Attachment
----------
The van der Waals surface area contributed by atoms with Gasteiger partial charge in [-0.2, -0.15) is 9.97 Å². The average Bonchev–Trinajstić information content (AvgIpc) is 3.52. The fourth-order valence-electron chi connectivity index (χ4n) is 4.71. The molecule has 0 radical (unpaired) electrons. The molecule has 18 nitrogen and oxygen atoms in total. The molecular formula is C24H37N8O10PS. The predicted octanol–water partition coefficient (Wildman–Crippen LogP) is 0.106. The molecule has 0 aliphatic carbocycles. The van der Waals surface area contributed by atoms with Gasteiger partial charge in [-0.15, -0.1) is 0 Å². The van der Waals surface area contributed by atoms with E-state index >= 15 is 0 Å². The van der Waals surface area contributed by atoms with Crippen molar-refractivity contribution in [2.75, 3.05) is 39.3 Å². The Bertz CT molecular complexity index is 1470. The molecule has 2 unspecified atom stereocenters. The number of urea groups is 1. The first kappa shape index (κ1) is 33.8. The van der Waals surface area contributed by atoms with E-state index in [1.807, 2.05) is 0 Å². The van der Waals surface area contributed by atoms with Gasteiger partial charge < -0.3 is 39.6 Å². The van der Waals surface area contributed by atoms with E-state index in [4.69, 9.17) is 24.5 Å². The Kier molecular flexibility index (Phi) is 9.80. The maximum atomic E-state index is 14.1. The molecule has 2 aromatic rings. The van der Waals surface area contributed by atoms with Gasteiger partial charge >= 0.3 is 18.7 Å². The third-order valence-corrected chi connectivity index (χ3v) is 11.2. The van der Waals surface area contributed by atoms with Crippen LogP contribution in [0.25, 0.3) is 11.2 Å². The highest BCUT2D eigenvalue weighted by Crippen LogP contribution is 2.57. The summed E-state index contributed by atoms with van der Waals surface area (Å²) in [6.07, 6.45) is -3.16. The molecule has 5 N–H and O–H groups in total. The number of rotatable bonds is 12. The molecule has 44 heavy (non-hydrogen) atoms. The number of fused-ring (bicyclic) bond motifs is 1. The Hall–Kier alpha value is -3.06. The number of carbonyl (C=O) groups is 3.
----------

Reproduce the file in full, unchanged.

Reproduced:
The van der Waals surface area contributed by atoms with Gasteiger partial charge in [-0.2, -0.15) is 9.97 Å². The average Bonchev–Trinajstić information content (AvgIpc) is 3.52. The fourth-order valence-electron chi connectivity index (χ4n) is 4.71. The molecule has 0 radical (unpaired) electrons. The molecule has 18 nitrogen and oxygen atoms in total. The molecular formula is C24H37N8O10PS. The predicted octanol–water partition coefficient (Wildman–Crippen LogP) is 0.106. The molecule has 0 aliphatic carbocycles. The van der Waals surface area contributed by atoms with Gasteiger partial charge in [-0.15, -0.1) is 0 Å². The van der Waals surface area contributed by atoms with E-state index >= 15 is 0 Å². The van der Waals surface area contributed by atoms with Crippen molar-refractivity contribution in [2.75, 3.05) is 39.3 Å². The Bertz CT molecular complexity index is 1470. The molecule has 2 unspecified atom stereocenters. The number of urea groups is 1. The first kappa shape index (κ1) is 33.8. The van der Waals surface area contributed by atoms with E-state index in [1.807, 2.05) is 0 Å². The van der Waals surface area contributed by atoms with Gasteiger partial charge < -0.3 is 39.6 Å². The van der Waals surface area contributed by atoms with E-state index in [4.69, 9.17) is 24.5 Å². The Kier molecular flexibility index (Phi) is 9.80. The maximum atomic E-state index is 14.1. The molecule has 2 aromatic rings. The van der Waals surface area contributed by atoms with Gasteiger partial charge >= 0.3 is 18.7 Å². The third-order valence-corrected chi connectivity index (χ3v) is 11.2. The van der Waals surface area contributed by atoms with Crippen LogP contribution in [0.25, 0.3) is 11.2 Å². The highest BCUT2D eigenvalue weighted by Crippen LogP contribution is 2.57. The summed E-state index contributed by atoms with van der Waals surface area (Å²) in [6.07, 6.45) is -3.16. The molecule has 5 N–H and O–H groups in total. The number of rotatable bonds is 12. The molecule has 44 heavy (non-hydrogen) atoms. The number of fused-ring (bicyclic) bond motifs is 1. The Hall–Kier alpha value is -3.06. The number of carbonyl (C=O) groups is 3.